MR EZECHIAL appeals for reasons why non-Catholics should be denied Holy Communion in our churches.
My understanding is that one aspect of receiving Holy Communion is as a sign of unity with God and with our fellow communicants — a'union of fact — not of intent.
No one will deny that we share Unity with other Christians in most areas of our faith, but this unity is not yet complete — otherwise we would not have different denominations. Indeed one of our major differences of belief is that of the nature of Holy Communion, A leading churchman once commented "Yes, it does hurt, but it is not until it hurts badly enough that we will all be forced into facing up to our real divisions and seek to resolve them." This is acceptable and hopeful. Indeed unrestricted intercommunion would be a sign of loss of hope. It would be a sign that we have moved as far towards one another as we are able, a sign that full unity could never be achieved.
Hazel Naughton Aberdeen JIM EZECH1AL, February 22 demands response. What is the good of getting hot under the collar about the devil having power to appoint governments (Luke 4 v6, this week's gospel) when we deny ourselves the only remedy'? If there is any point at all in the Eucharist then Turton's hymn indicts us all: 'Thou who at Thy first Eucharist didst pro'. That all Thy Church might he forever one, Grant us at every Eucharist to pray With longing heart and soul, "Thy will be done."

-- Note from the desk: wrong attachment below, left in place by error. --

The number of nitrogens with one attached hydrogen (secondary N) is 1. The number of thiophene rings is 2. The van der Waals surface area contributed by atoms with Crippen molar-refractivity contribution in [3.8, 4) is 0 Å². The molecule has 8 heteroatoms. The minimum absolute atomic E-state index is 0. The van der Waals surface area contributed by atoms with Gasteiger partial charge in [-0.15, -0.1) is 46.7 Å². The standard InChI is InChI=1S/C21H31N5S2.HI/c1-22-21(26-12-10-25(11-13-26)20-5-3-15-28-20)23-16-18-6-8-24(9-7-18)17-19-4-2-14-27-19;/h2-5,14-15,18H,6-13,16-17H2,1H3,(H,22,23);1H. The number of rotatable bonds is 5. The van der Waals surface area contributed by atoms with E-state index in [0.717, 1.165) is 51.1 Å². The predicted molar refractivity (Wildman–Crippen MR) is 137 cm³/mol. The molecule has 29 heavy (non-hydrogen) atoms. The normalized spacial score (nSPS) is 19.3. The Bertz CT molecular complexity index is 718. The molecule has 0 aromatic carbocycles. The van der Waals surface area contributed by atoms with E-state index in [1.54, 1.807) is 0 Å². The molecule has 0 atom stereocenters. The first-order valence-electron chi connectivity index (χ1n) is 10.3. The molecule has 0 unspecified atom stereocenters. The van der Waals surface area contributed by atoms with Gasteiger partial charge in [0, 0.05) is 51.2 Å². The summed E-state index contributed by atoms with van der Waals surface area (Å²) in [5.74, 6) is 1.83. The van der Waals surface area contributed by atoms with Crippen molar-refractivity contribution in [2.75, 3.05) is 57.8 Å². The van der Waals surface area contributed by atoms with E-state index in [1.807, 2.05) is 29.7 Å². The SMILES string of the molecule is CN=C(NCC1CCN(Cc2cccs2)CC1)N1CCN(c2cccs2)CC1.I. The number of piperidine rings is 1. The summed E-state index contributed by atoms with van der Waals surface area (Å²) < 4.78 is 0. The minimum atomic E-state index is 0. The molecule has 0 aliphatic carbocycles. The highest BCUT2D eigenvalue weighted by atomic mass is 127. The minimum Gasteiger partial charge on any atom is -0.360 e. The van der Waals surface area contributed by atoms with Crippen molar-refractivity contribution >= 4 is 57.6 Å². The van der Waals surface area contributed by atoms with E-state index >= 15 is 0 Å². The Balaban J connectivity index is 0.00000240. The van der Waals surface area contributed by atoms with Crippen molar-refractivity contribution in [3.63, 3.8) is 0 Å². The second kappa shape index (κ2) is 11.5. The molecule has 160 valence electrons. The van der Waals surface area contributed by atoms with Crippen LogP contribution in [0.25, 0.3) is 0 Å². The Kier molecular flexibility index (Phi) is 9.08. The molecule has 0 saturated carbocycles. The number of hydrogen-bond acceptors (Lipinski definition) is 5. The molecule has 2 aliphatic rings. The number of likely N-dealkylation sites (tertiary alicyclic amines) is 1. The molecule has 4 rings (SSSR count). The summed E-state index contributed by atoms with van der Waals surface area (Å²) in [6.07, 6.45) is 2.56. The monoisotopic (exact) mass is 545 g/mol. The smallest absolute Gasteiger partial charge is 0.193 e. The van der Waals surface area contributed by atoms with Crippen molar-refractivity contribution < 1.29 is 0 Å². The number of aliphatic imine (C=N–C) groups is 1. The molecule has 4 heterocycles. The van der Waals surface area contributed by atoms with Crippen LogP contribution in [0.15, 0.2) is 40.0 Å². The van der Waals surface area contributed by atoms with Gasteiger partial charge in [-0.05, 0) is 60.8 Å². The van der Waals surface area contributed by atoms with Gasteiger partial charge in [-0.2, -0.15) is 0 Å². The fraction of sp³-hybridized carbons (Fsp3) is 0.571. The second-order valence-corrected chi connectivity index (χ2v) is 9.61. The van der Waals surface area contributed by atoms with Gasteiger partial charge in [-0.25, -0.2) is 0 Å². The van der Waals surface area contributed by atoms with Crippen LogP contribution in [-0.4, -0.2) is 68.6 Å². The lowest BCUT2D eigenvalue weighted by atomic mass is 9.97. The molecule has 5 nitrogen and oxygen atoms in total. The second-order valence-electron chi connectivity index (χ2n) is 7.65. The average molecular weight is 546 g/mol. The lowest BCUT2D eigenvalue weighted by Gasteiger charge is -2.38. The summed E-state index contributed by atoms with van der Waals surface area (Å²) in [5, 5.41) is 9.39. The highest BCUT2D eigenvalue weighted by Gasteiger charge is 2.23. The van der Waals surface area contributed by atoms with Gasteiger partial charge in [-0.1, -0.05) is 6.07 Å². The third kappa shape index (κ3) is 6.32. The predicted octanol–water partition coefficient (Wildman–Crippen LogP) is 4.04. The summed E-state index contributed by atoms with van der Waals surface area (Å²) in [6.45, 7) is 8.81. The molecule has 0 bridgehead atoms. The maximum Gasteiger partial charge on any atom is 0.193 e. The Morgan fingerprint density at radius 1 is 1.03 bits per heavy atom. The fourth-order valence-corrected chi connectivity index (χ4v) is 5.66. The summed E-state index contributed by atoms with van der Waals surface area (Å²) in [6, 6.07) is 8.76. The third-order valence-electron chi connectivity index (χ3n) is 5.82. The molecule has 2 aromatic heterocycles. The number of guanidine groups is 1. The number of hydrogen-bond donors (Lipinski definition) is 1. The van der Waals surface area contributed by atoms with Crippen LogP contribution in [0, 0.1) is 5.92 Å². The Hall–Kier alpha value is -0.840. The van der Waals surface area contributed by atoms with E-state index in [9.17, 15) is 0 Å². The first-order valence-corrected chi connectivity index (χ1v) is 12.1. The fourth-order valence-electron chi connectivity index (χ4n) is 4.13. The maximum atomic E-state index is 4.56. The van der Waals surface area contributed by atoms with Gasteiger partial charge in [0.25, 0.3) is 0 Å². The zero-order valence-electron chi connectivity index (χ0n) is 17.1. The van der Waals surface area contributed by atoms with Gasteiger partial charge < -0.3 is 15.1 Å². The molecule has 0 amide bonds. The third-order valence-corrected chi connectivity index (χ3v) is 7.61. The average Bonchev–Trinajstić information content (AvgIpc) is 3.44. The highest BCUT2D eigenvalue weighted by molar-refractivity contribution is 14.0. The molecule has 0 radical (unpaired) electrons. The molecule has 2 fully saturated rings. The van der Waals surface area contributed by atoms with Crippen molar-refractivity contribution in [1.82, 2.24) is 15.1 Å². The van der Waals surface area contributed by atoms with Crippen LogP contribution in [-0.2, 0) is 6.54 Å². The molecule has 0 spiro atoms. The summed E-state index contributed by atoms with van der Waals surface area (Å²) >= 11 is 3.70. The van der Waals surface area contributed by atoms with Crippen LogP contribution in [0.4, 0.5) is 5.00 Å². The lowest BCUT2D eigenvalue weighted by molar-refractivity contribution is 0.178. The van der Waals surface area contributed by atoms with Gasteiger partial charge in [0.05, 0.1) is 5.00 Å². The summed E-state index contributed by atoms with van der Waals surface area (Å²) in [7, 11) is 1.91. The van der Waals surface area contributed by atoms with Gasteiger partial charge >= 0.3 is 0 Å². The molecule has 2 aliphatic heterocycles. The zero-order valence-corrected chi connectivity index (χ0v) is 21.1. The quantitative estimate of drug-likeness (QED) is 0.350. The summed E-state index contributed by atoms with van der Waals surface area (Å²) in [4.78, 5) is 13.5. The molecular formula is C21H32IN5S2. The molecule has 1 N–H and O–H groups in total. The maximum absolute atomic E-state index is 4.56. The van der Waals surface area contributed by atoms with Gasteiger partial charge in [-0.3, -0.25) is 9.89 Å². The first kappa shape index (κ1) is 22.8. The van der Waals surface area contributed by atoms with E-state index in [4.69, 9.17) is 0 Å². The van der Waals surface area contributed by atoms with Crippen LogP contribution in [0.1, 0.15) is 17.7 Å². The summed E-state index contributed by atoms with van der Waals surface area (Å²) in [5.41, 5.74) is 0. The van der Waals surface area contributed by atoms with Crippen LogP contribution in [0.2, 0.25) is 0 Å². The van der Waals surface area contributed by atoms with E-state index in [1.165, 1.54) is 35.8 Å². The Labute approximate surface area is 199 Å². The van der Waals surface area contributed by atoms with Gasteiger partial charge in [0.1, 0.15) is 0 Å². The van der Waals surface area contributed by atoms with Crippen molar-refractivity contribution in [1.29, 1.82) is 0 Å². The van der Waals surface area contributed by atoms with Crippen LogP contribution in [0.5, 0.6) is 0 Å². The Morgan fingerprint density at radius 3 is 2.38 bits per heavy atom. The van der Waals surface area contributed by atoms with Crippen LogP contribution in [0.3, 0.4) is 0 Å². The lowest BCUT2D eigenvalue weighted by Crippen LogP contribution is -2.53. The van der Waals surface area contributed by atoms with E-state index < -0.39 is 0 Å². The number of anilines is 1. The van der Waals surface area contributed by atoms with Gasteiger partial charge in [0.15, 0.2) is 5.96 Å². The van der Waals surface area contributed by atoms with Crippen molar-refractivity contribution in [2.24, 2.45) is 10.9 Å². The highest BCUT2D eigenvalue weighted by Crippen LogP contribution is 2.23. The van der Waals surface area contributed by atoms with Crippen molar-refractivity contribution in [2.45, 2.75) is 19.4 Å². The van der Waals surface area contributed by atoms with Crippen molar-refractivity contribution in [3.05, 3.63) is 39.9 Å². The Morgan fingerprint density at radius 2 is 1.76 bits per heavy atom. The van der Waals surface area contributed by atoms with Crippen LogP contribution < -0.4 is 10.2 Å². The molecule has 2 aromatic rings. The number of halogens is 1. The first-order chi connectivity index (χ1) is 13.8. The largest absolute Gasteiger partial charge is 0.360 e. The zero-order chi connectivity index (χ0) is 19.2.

oh, may we all one Bread, one Body be, Through this blest Sacrament of Unity", Reception of an indisputably valid Sacrament by indisputably baptised (albeit non-Catholic) Christians, is not "intercomrnunion" in the same sense us reception of a (possibly) invalid sacrament by Catholics.
Non-Catholocity does not wear a uniform instantly recognisable by priests. who in any case have no desire to deny the Sacraments to Christians not in mortal sin.
For 15 years I have been ashamed of my own dumbness over the inability of our Church leaders to recognise the logical implications of Eucharistic doctrine, so movingly expressed by Tinton.
If we need the Eucharist to be one with God and each other, how can we expect our separated brethren to become one with us before receiving that necessity?
What greater priority can there be for Catholic bishops than ensuring by all means which can be made effective that valid Sacraments are available to all Christians?
These few brash words are a poor offering before God for 15 years of dumbness. But brother Jim, I am with you on the importance of this. Dave Taylor Worcs